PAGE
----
Thriller set in Siglufjörour, Iceland

  • Book: Nightblind
  • Location: Siglufjörður
  • Author: Ragnar Jonasson

Review Author: tripfiction

Location

Content

Nightblind is the second book to appear in the Dark Iceland series by Ragnar Jónasson. The first was the much acclaimed Snowblind, published last year. Actually, and perhaps a little confusingly, it is the last book of five in the series – books two, three, and four are yet to be written / published (although number two, Blackout, is due out this summer…).

UntitledNightblind is an extremely well written / translated work featuring the return of detectives Ari Thór and Tómas. As with Snowblind, to describe the book as ‘Icelandic Noir’ (as the publicists do) is perhaps a little over the top and, dare one say it, jumping on a band wagon. Yes, it has dark moments and violence (including domestic violence) – but not to anything like the extent of a Stieg Larsen or a Jo Nesbø. It is a lot cosier and more confined – perhaps best described as an updated and somewhat harder Agatha Christie…but absolutely none the worse for that. It is a good story, well told.

In Nightblind, Tómas returns from Reykjavík (to where he has been promoted) to work alongside Ari Thór in solving the shooting and murder of Herjólfur, his successor as the police inspector in Siglufjörŏur. There are several prime suspects among the community, and identifying the murderer is not an easy task. Various ‘dark goings on’ are discovered that impinge on the investigation. One of the joys of the book is the relationship between the two detectives as they work on the case. They are excellent foils for each other.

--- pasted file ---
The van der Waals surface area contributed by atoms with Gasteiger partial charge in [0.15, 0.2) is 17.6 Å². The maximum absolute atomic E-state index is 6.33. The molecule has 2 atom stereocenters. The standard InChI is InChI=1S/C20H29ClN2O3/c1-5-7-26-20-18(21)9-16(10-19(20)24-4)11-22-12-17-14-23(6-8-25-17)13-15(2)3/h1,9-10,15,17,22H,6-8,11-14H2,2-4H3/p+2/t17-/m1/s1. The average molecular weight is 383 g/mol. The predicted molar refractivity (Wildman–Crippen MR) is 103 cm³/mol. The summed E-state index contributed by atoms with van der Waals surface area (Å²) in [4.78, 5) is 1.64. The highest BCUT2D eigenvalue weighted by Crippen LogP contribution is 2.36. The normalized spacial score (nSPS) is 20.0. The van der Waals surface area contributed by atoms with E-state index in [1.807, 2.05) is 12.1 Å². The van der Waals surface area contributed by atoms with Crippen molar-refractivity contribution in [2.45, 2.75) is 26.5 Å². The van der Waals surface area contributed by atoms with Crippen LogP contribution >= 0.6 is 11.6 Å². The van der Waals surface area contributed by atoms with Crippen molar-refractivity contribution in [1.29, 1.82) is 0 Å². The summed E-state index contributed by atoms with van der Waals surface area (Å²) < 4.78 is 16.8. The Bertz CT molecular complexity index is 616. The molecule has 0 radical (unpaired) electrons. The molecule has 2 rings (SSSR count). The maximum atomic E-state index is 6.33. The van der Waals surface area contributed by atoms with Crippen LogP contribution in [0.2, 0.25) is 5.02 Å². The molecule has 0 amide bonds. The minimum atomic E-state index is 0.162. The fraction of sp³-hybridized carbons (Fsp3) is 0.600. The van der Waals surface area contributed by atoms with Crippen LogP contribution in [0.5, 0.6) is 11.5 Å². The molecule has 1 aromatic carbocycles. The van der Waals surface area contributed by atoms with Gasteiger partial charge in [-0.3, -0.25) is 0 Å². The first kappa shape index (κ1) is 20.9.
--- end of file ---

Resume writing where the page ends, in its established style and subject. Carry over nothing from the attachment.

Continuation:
A device that Ragnar employs works well in both Snowblind and Nightblind. He write alternate short chapters in italics. These chapters tell a parallel story that is ultimately interwoven into the main plot.

All in all Nightblind is an excellent mystery. I look forward very much to Blackout and the other two books to complete the series.

This review first appeared on our blog, where we also talk to the author about writing and what it’s like to live in Iceland.

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A story in which the location plays as important a role as the rest of your words.

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